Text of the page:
As shown in the illustrative example, the remainder 420 of the sentence includes 4 foreign words f1, f2, f3, and f4 and a placeholder ph1. As may occur in actual translation, the illustrative potential translations 422 a-422 d include different word orders for the translated words e1, e2, e3, and e4 (e.g., the first translation 422 a vs. the second translation 422 b), different word orders for the translated words e1, e2, e3, and e4 with respect to the placeholder ph1 (e.g., the first translation 422 a vs. the third translation 422 c), and different translation of the foreign words f1, f2, f3, and f4 to translated words (e.g. the translation of the second foreign word f2 in the first translation 422 a vs. the fourth translation 422 d). Word order determinations and corresponding probabilities can be derived by the statistical MT process based on a supervised or unsupervised training process. In practice, both the specialized translation process 402 and the statistical machine translation process 404 may output any selected number of translations and corresponding probabilities. In some embodiments, the translations processes 402 and 404 may eliminate selected translations 412 a-412 c and 422 a-422 d based on the corresponding probabilities 414 a-414 c and 424 a-424 d of the selected translation. For example, translations of an EI 410 or a sentence remainder 420 with probabilities that fall below a selected threshold may be eliminated. Alternatively, the system may only maintain a selected number of highest probability potential translations. For example, if the specialized translation process 402 is configured to output the three most likely translations, any potential identified translation with a probability that is lower than three other potential translations is eliminated from contention.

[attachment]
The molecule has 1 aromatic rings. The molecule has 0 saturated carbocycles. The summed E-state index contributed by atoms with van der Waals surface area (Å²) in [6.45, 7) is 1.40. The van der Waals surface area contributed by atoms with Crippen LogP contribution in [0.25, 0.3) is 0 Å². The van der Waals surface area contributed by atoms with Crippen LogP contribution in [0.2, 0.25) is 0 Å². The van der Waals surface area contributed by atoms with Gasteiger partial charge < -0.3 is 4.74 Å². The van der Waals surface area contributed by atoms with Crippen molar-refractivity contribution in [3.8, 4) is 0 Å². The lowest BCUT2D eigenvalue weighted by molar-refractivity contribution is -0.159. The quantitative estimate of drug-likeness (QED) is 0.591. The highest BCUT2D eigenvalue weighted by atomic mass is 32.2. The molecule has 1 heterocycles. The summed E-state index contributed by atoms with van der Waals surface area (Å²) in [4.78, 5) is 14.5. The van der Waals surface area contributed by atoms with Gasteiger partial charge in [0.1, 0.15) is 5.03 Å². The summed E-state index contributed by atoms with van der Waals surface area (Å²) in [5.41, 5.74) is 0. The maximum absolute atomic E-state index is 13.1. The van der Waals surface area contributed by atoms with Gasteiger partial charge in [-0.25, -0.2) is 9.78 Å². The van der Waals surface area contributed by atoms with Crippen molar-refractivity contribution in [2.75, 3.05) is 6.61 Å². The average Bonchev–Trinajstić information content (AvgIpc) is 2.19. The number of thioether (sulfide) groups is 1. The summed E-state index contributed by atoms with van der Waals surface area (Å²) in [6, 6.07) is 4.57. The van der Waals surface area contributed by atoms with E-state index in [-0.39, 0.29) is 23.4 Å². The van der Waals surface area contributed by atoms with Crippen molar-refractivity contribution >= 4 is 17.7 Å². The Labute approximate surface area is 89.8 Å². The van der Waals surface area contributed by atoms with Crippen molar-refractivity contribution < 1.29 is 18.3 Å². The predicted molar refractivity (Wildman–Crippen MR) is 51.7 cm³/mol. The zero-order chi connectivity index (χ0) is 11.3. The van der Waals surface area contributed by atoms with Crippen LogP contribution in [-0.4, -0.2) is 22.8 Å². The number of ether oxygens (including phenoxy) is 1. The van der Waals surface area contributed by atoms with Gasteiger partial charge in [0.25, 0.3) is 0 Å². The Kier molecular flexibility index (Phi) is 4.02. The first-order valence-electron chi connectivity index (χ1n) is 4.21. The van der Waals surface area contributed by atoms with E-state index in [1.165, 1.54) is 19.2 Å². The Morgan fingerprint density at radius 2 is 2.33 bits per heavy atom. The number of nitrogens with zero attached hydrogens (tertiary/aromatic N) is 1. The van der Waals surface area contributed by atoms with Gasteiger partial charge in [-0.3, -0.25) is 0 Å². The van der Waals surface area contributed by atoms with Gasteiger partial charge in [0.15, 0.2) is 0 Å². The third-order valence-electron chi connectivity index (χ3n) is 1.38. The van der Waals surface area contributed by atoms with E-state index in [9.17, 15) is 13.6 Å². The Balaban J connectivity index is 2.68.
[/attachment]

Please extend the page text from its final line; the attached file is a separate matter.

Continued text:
As shown in
In an alternative implementation, the machine translation system 100 also generates translations of the sentences that leave one or more EIs in the sentence, without replacing them with placeholders. In this embodiment, each sentence is scored with an additional parameters corresponding to the likelihood that the each EI should have been treated as an EI (i.e., be replaced with a place holder), as opposed to being treated as an ordinary word or span of words. The likelihood can be a probability or an unnormalized score, and can be combined with the other scores discussed above to yield a final score.
In another implementation, the translation process occurs in a more iterative fashion. For example, instead of translating entire sentences at a time, individual phrases are translated as described above, yielding a set of potential phrase translations. The number of potential translations of the phrase may be predetermined (i.e., the n most likely translations), or the number may vary based on how many possible phrase translations have probabilities over a predetermined threshold. Next, as consecutive phrases are translated, the probability of ordered combinations of such phrases are evaluated, and low probability combinations are eliminated. The process continues until the translation of sentence is complete. In one implementation, the iteration stops at this point, and the potential combination of phrases with the highest probability is selected as a correct translation. Alternatively, the final selection of a translation is only made after evaluating the probability of an entire paragraph.